Last Wednesday brought two pieces of news in the ever evolving digital music wars. On the positive side, Apple CEO Steve Jobs was singing "The Anniversary Song" in celebration of the first birthday of his iTunes store, by far the biggest emporium of legal song downloads. On the other coast, the Recording Industry Association of America, the lobbying arm of the major labels, crooned its old favorite, "You're in the Jailhouse Now." It sued 477 more music lovers for copyright infringement, this time focusing on college students.Even the RIAA admits that the lawsuits are a short-term measure to discourage otherwise law-abiding folk from sharing tunes with a few million people on Kazaa. Long-term, the strategy is supposedly moving the wired masses to legal services like iTunes, where the industry gets its cut. But while Jobs and other purveyors of online music are working hard to lure customers, the music industry's actions betray a persistent mistrust of the technology that will...
  • EXTREME MAKEOVER

    After 12 years at the helm of Autodesk--the San Rafael, Calif., company that creates the computer-aided design applications that help create "everything God doesn't"--Carol Bartz has spiffed up her company and herself. Autodesk has announced better-than-expected earnings, and for the first time anticipates a billion-dollar-revenue year in 2005. Personally, in what company insiders refer to "the Transformation," the 55-year-old CEO dramatically slimmed down. She recently reflected on her tenure. LEVY: Is your strong performance a signal that the economy is coming back?BARTZ: Our customers are the people who make the world's goods, so we are a bellwether. And so I believe [the economy is] definitely on the way up.What's "the digital-design data revolution"?The way that data gets around now is FedEx, feet, flying, phone and fax. The process has to be automated, so you can keep that information digital and manage it a lot better.Where do you stand on outsourcing?We have a development...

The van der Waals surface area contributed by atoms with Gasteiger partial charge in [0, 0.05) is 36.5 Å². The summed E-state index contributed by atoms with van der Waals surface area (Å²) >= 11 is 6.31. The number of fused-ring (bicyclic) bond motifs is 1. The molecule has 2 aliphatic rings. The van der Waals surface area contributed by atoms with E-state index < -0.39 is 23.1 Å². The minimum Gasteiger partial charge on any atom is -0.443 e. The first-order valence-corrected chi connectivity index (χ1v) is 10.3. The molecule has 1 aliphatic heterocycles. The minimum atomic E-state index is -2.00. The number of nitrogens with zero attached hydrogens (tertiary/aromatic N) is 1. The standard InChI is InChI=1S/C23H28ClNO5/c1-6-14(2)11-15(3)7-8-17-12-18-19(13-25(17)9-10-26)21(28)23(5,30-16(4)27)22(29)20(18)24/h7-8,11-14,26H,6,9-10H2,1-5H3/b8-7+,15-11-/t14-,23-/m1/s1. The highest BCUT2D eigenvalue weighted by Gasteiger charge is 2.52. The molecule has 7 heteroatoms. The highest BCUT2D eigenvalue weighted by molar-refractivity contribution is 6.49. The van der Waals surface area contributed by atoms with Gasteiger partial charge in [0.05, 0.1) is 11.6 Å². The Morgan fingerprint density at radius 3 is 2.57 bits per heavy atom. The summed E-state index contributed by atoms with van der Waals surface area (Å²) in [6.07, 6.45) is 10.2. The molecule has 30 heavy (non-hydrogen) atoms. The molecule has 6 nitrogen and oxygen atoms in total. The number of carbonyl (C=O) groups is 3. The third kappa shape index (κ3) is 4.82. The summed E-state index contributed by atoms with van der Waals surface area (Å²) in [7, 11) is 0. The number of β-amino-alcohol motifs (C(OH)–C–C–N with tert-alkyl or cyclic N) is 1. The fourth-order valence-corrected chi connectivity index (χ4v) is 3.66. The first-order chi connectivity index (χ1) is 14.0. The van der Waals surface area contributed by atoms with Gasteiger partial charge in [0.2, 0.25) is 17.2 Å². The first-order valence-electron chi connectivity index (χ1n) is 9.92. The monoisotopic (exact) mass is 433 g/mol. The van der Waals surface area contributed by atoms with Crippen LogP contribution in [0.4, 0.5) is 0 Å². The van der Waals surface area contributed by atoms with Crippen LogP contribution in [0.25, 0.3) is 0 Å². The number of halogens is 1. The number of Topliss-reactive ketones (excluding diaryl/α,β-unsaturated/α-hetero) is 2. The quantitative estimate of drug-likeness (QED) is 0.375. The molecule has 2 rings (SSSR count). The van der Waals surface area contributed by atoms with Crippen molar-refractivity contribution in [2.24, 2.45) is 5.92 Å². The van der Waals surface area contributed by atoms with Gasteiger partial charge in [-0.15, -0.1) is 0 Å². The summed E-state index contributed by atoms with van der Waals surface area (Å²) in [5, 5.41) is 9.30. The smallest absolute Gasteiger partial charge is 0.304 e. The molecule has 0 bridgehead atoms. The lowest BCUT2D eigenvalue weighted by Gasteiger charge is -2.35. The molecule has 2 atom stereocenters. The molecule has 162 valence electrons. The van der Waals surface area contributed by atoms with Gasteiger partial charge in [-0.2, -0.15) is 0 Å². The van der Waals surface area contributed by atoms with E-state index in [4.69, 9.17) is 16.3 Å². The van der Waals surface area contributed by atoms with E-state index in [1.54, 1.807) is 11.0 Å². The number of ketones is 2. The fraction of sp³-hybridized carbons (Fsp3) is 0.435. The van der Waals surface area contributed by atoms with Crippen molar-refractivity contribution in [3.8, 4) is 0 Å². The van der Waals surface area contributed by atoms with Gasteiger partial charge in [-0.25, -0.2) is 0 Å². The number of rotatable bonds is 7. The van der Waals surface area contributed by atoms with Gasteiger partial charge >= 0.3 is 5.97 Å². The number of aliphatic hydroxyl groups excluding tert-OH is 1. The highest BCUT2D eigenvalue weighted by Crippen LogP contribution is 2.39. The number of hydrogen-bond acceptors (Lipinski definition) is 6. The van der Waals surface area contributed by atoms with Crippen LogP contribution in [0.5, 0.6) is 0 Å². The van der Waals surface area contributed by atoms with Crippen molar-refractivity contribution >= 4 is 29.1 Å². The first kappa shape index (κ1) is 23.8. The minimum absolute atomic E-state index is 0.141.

• FREE? HE SAYS FEE!

    Darl McBride, the CEO of the most hated company that most people never heard of, considers himself simply a guy trying to save a struggling business. It just so happens that doing so could stifle software competition and reap rewards for a business model based on a legal form of extortion. His strategy? Launching a litigious cluster bomb so he can collect property rights from users of a software product created to avoid the drawbacks of property rights. The product is Linux, the lynchpin of the open-source movement that has become Microsoft's biggest operating-system rival. McBride's weapon is a questionable claim that Linux contains code that belongs to him. And much of the money that's helping to finance his campaign is directly or indirectly attributable to Linux's biggest foe, the Redmond monopoly.No wonder McBride's face is on the dartboard of a thousand geeks, and his Web site the target of endless hacks.The intricacies of SCO's four (and counting) lawsuits are positively...
  • ALL EYES ON GOOGLE

    Short of "you're under arrest" there are very few things that the leaders of a young technology company would like less to hear than "Bill Gates thinks you've kicked his butt and now he wants your business." But Sergey Brin and Larry Page don't seem ruffled at all. Hanging out one day in their spacious new headquarters, the two young cofounders of Google are calm, even confident, in the face of a rising tide of competitors, technology challenges and the tricky process of using the principles of disorganization to build a substantial company out of one unquestionably brilliant idea.Let's face it--it's good to be Google. Every minute, worldwide, in 90 languages, the index of this Internet-based search engine created by these Stanford doctoral dropouts is probed more than 138,000 times. In the course of a day, that's over 200 million searches of 6 billion Web pages, images and discussion-group postings. Searches for golf clubs, song lyrics, tomorrow night's blind date, recipes and the...
  • DEAN'S NET EFFECT IS JUST THE START

    For many of us, Howard Dean's bid for the white house is already fading into the wonkier recesses of our brains, the famous scream taking its place in politics-junkie lore with Mike Dukakis's tank ride and Ed Muskie's tears. The only remaining question in this saga involves the campaign's innovative use of the Internet for community building, policy positioning and raising money. Considering the campaign's January cliff dive, one might reasonably ask whether this megapublicized phenomenon was overhyped.A portion of the punditry can't resist comparing the campaign to the tech boom of the '90s--an overinflated bubble that left its naive believers drenched in soap scum.Try telling that to the architect of Dean's strategy, campaign manager Joe Trippi. "It wasn't a dot-com bust," he insists. "It was a dot-com miracle." Point taken. It was only through the Internet that an obscure former governor raised more bucks than a pack of better-known heavy hitters. It was only through the Internet...